A couple of them worked very closely with Dr. Walter Mandler and with their help, Midland soon became the center of optical design for the entire Leitz works.  The success of the Leica was assured and in the early seventies it became apparent that there was a need for expansion.  Once again, a small town with perfect living conditions for the elves was found, this time not far from the Portugese town of Porto.  Some of the older Wetzlar and Midland elves, now in their prime, decided to relocate in Porto.  After all, in one's older years, the milder climate in Portugal was something to consider.

With the help of the Wetzlar and Midland elves a marvelous new camera was developed, the Leica R3, entirely made in Portugal  Considering that most of these elves received their training in the mid-nineteenth century, it is much to their credit that they were able to make the transition to electronics.  Although Leitz has been criticized for making changes much too slowly, we must remember that with the average elf life span of 350 years, 10 years are but a moment in time.  According to human standards, elvers are definitely in no hurry, yet soon after the R3 we were presented with the R4, R5 and up to the R9.  The rangefinder cameras were further developed from the M3 to the M7 and then the digital M8 and M9 and now the incredible Leica M and Leica M Monochrom, along with a variety of other Leica digital camera and the Leica flagship, the marvelous Leica S.

For those who have doubts about the quality of the Canadian and Portuguese Leica equipment, remember that it is made by the same elves, or their descendants, who brought the name Leitz Wetzlar into such high esteem.  And let there be no doubt that the people at Leitz in Wetzlar and Solms are fully aware of the benefits they derive from those elves.  Why else would they have been so careful in the selection of new sites in Canada and Portugal?  They knew that by selecting such elf-friendly environments, the future participation of the elves in manufacturing Leica equipment would be assured and it is this that has and always will set Leicas apart from their competitors.

Legends say that the Wetzlar elves are descendants from an old Roman elf with the name Cameraus Automaticus, who is known for making some early experiments in the harnessing of light.  Unfortunately, traces to modern times are difficult to follow, since so many of his descendants went into different trades.  We do know however, that one of them, Cervesaus Delectibus, is known to have been instrumental in establishing the art of brewing beer in Germany.

But back to the manufacture of cameras.  It is no great secret that elves are a very proud people.  As soon as the Leica became a success, the elves in Jena decided to help in developing a 35mm camera for Zeiss as well.  The result is the now legendary Contax.

Unfortunately, we cannot show any photographs of the elves.  As we know from the experience of the shoemaker in Cologne, it is an unwritten rule that one must not watch or photograph them.  Heaven forbid!  This would result in their immediate departure.  So I hope that the readers of this article will understand that we can only show an artist’s conception of secret observations of what goes on at night in some of the camera manufacturing plants.

It was around the time of the introduction of the Contax that Eastman Kodak decided to buy the former Nagel Camera Works in Stuttgart.  Many elves had been working there for years, and they too helped in the development of yet another, the third ever, 35mm camera, the famous Kodak Retina.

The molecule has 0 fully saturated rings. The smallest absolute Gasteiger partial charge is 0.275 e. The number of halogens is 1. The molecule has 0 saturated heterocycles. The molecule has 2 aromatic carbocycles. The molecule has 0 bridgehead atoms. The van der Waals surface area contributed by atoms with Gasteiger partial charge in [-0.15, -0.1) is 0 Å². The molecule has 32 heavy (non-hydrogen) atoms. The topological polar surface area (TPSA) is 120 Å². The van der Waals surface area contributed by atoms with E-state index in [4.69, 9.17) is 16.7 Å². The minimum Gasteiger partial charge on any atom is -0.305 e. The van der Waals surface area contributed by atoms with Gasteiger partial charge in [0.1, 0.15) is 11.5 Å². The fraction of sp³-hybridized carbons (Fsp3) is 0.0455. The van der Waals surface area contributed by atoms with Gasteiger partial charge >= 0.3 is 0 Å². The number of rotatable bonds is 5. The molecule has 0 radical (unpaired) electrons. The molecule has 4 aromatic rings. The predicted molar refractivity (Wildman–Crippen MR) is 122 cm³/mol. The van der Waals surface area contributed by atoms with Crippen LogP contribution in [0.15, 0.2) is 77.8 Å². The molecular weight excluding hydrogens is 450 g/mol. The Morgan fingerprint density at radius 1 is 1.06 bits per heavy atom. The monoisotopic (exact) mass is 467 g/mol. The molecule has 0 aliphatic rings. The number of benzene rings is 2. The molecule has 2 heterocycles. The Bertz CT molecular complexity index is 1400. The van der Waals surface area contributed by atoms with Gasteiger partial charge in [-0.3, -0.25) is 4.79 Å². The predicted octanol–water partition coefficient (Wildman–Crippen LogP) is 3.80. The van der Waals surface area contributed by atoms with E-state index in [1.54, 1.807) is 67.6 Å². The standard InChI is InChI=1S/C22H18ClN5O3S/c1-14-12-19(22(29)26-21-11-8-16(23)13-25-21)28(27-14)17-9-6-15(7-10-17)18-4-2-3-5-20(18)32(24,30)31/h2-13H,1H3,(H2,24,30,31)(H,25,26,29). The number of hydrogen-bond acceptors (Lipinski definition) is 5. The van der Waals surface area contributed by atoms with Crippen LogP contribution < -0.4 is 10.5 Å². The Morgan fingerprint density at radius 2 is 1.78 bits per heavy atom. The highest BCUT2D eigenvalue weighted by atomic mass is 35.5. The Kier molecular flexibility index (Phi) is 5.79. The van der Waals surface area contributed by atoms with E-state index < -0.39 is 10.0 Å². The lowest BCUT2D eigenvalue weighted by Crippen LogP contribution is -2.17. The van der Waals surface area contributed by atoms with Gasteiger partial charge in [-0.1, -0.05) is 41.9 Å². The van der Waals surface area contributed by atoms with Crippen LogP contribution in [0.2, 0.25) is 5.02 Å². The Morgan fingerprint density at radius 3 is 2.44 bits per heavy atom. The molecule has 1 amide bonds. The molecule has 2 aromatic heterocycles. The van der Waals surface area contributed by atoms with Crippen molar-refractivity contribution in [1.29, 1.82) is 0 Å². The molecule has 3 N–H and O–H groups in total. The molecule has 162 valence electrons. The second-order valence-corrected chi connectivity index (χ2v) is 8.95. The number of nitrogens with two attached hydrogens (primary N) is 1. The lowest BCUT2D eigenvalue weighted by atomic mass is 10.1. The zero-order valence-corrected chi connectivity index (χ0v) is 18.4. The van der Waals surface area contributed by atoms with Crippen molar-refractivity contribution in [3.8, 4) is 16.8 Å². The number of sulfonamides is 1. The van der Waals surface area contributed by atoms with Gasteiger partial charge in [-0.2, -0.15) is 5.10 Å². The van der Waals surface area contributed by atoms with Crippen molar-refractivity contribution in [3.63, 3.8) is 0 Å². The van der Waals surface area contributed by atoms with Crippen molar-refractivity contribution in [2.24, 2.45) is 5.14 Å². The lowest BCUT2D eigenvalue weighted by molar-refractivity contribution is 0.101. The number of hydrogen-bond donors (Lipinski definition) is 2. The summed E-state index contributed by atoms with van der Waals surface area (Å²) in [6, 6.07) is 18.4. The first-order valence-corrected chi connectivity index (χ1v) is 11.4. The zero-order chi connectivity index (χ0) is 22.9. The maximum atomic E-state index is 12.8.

Leica M5 Assembly

Transport of a FODIS Rangefinder in 1927

Working on the Optical Components of the Leica M Rangefinder

There are many other accounts of elves helping in the development of cameras.  Names like Exacta, Rollei, Hasselblad, Linhof, Plaubel, Sinar etc. come to mind, too numerous to mention in detail.  But one other success story must be mentioned.

In the early years after WWII, with Europe in ruins, some of the elves there got discouraged.  They thought it too difficult to rebuild and subsequently decided to try other regions, far away regions, which led many of them to Japan.  This, of course, also included some of the “camera elves.”

One of their early successes was the manufacture of lenses.  They helped the fledgling Nikon company, and it was due to the memory and the skills of some of the Wetzlar and Jena elves, that Nikon was able to make versions of lenses which were originally designed with the help of the elves for Leitz and Zeiss.  When Nikon decided to make cameras as well, it was again with the help of the elves that the original Nikon came to be.  The former Jena and Wetzlar elves decided to work together and to take the best of their previous masterpieces and combine them into a new camera.  The result was that the first Nikon essentially was a Contax camera body and lens mount but with the film transport and shutter system of the Leica.  Even the famous Nikon F was still based on that principle.

Another manufacturer, benefiting greatly from the help of the elves was Canon.  Their factory had mainly Wetzlar elves.  Therefore it should come as no surprise that the early Canon cameras were very much based on the Leica camera.

At this day and age all the various camera manufacturers of course have camera designs entirely their own. Tremendous advancements have taken place since the early days of making cameras, and unfortunately most of us give little thought and little credit where so much credit is due.  It is safe to say that even in these days of electronics and electronic controls, the top cameras in this world would hardly be possible without the help of the elves.  The developments of multi megapixel digital cameras would simply be impossible without them.  So let’s all be thankful that the experience with the shoemaker in Cologne a long time ago did not discourage the elves from working on our behalf.  Photography as we know it today would not have happened without them.